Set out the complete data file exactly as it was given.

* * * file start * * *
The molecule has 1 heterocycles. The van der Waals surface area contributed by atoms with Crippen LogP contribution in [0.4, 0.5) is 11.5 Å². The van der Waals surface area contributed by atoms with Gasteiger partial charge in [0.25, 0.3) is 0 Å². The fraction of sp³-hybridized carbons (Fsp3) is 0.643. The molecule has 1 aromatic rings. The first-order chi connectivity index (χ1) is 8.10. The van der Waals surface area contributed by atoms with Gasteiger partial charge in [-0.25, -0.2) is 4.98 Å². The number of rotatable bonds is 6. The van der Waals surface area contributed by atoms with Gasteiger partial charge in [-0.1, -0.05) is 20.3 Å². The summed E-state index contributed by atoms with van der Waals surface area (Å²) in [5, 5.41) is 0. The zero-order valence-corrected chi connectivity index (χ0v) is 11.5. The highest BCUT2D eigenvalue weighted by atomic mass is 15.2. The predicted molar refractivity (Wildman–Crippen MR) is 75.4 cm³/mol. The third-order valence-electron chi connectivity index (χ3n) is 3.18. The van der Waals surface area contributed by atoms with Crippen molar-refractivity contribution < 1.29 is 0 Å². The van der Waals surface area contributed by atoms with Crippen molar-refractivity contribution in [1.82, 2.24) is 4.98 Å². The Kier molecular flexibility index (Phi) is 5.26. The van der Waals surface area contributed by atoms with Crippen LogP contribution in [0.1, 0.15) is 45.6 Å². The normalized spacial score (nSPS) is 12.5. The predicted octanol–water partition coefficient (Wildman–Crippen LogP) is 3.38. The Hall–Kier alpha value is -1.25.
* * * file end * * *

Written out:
The molecule has 1 heterocycles. The van der Waals surface area contributed by atoms with Crippen LogP contribution in [0.4, 0.5) is 11.5 Å². The van der Waals surface area contributed by atoms with Gasteiger partial charge in [0.25, 0.3) is 0 Å². The fraction of sp³-hybridized carbons (Fsp3) is 0.643. The molecule has 1 aromatic rings. The first-order chi connectivity index (χ1) is 8.10. The van der Waals surface area contributed by atoms with Gasteiger partial charge in [-0.25, -0.2) is 4.98 Å². The number of rotatable bonds is 6. The van der Waals surface area contributed by atoms with Gasteiger partial charge in [-0.1, -0.05) is 20.3 Å². The summed E-state index contributed by atoms with van der Waals surface area (Å²) in [5, 5.41) is 0. The zero-order valence-corrected chi connectivity index (χ0v) is 11.5. The highest BCUT2D eigenvalue weighted by atomic mass is 15.2. The predicted molar refractivity (Wildman–Crippen MR) is 75.4 cm³/mol. The third-order valence-electron chi connectivity index (χ3n) is 3.18. The van der Waals surface area contributed by atoms with Crippen molar-refractivity contribution < 1.29 is 0 Å². The van der Waals surface area contributed by atoms with Crippen molar-refractivity contribution in [1.82, 2.24) is 4.98 Å². The Kier molecular flexibility index (Phi) is 5.26. The van der Waals surface area contributed by atoms with Crippen LogP contribution in [0.1, 0.15) is 45.6 Å². The normalized spacial score (nSPS) is 12.5. The predicted octanol–water partition coefficient (Wildman–Crippen LogP) is 3.38. The Hall–Kier alpha value is -1.25.